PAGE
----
A protocol for urgent-start peritoneal dialysis results in less blood stream infections and appears to reduce mortality when compared to urgent-start hemodialysis, according to research presented at the National Kidney Foundation’s 2015 Spring Clinical Meetings in Dallas, TX.
Most patients who present with end-stage renal disease in the emergency room are given urgent-start hemodialysis with a central venous catheter. But Keck Medicine of USC researchers hypothesized that allowing patients the option of starting with peritoneal dialysis (PD) could improve long-range outcomes.
“In general, the overall outcomes for urgent-start PD patients are no different than patients who start planned PD or planned hemodialysis (HD)” said lead researcher Arshia Ghaffari, DO, assistant clinical professor of medicine in nephrology. “We were also pleased to see we didn’t see a higher rate of complications, such as peritonitis, that we thought we might have in these urgent-start PD patients.”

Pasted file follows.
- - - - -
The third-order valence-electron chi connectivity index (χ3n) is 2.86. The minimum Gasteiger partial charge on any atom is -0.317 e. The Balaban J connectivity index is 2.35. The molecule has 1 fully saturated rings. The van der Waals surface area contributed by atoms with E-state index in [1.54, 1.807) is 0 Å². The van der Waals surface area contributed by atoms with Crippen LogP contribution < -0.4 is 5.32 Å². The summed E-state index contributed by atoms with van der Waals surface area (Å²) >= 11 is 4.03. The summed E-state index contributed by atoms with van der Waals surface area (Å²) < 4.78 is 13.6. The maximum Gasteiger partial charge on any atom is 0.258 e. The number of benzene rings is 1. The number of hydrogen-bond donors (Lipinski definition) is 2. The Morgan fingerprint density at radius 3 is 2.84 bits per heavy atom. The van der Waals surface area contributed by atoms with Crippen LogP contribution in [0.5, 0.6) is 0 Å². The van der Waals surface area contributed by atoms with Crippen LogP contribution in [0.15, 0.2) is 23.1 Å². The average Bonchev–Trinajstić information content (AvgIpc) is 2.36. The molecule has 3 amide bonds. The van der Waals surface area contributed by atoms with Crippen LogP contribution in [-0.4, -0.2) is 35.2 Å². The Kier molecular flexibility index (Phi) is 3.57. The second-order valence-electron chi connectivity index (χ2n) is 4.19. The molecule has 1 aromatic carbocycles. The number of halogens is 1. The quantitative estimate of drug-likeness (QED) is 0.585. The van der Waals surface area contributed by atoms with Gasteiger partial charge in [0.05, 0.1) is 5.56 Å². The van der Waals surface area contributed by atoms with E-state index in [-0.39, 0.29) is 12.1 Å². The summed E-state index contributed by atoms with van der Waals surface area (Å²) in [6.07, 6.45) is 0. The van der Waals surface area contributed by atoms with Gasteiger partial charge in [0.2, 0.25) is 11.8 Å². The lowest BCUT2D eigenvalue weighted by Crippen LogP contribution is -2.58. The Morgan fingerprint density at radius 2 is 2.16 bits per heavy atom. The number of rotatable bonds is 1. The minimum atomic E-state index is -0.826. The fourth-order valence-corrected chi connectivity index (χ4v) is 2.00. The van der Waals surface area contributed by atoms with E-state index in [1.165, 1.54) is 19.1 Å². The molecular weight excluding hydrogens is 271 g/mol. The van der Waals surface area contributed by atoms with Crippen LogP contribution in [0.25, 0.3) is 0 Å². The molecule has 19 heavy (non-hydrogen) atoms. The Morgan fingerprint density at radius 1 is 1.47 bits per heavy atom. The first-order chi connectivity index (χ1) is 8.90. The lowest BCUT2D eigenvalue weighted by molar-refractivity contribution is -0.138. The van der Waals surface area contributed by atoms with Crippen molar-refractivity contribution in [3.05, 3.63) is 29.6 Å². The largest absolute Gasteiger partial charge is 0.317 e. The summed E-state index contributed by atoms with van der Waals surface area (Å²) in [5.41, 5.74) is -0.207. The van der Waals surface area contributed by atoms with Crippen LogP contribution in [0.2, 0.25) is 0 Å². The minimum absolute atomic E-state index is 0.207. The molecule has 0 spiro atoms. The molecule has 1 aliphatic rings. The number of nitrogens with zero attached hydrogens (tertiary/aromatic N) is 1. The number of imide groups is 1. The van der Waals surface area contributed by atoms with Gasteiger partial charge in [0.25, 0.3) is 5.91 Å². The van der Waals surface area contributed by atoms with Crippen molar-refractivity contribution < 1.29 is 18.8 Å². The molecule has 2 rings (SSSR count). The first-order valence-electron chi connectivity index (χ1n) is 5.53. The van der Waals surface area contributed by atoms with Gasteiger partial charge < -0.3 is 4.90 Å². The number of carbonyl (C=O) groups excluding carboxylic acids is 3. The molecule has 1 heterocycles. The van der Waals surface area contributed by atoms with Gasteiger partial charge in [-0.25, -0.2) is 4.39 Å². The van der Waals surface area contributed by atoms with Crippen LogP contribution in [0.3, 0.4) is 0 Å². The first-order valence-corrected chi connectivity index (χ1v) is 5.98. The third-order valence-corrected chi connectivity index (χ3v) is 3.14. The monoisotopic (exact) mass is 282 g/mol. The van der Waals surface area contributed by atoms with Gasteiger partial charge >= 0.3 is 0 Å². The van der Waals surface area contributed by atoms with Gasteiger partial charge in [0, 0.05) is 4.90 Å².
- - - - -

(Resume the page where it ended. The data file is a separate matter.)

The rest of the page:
The research is based on 161 dialysis patients, of which 46 were urgent-start PD patients.
Those who had urgent-start hemodialysis with a central venous catheter had a 43 percent higher hospitalization rate, 4 times higher adjusted rate of catheter-related bacteremia, and 66 percent higher number of dialysis access procedures compared to urgent-start PD patients.
Urgent-start PD patients had a lower rate of mortality and technique failure as well.